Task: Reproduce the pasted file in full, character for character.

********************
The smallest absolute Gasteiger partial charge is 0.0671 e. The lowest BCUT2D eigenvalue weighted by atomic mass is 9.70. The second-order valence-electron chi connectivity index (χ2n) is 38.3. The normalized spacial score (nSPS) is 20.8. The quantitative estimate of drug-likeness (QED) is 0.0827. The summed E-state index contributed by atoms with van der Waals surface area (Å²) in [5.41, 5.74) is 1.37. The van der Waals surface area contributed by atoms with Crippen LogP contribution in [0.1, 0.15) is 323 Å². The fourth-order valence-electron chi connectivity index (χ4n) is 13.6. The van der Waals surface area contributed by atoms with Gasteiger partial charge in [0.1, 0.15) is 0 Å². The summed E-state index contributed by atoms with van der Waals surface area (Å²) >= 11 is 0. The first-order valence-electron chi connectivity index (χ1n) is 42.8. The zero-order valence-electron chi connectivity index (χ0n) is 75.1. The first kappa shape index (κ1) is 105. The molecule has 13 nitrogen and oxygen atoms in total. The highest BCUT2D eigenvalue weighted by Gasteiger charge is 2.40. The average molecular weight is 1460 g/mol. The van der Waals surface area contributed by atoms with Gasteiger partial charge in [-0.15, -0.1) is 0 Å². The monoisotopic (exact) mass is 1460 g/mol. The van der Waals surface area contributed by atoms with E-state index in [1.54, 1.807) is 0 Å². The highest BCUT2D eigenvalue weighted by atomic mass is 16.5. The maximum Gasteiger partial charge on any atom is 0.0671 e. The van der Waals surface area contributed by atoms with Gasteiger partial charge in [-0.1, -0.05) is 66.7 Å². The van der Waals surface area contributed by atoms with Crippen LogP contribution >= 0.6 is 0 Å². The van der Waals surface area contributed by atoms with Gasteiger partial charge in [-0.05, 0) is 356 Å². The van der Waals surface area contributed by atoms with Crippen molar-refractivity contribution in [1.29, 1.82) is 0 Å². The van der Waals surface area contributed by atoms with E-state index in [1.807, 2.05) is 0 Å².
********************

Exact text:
The smallest absolute Gasteiger partial charge is 0.0671 e. The lowest BCUT2D eigenvalue weighted by atomic mass is 9.70. The second-order valence-electron chi connectivity index (χ2n) is 38.3. The normalized spacial score (nSPS) is 20.8. The quantitative estimate of drug-likeness (QED) is 0.0827. The summed E-state index contributed by atoms with van der Waals surface area (Å²) in [5.41, 5.74) is 1.37. The van der Waals surface area contributed by atoms with Crippen LogP contribution in [0.1, 0.15) is 323 Å². The fourth-order valence-electron chi connectivity index (χ4n) is 13.6. The van der Waals surface area contributed by atoms with Gasteiger partial charge in [0.1, 0.15) is 0 Å². The summed E-state index contributed by atoms with van der Waals surface area (Å²) >= 11 is 0. The first-order valence-electron chi connectivity index (χ1n) is 42.8. The zero-order valence-electron chi connectivity index (χ0n) is 75.1. The first kappa shape index (κ1) is 105. The molecule has 13 nitrogen and oxygen atoms in total. The highest BCUT2D eigenvalue weighted by Gasteiger charge is 2.40. The average molecular weight is 1460 g/mol. The van der Waals surface area contributed by atoms with Gasteiger partial charge in [-0.15, -0.1) is 0 Å². The monoisotopic (exact) mass is 1460 g/mol. The van der Waals surface area contributed by atoms with E-state index in [1.54, 1.807) is 0 Å². The highest BCUT2D eigenvalue weighted by atomic mass is 16.5. The maximum Gasteiger partial charge on any atom is 0.0671 e. The van der Waals surface area contributed by atoms with Gasteiger partial charge in [-0.1, -0.05) is 66.7 Å². The van der Waals surface area contributed by atoms with Crippen LogP contribution >= 0.6 is 0 Å². The van der Waals surface area contributed by atoms with Gasteiger partial charge in [-0.05, 0) is 356 Å². The van der Waals surface area contributed by atoms with Crippen molar-refractivity contribution in [1.29, 1.82) is 0 Å². The van der Waals surface area contributed by atoms with E-state index in [1.807, 2.05) is 0 Å².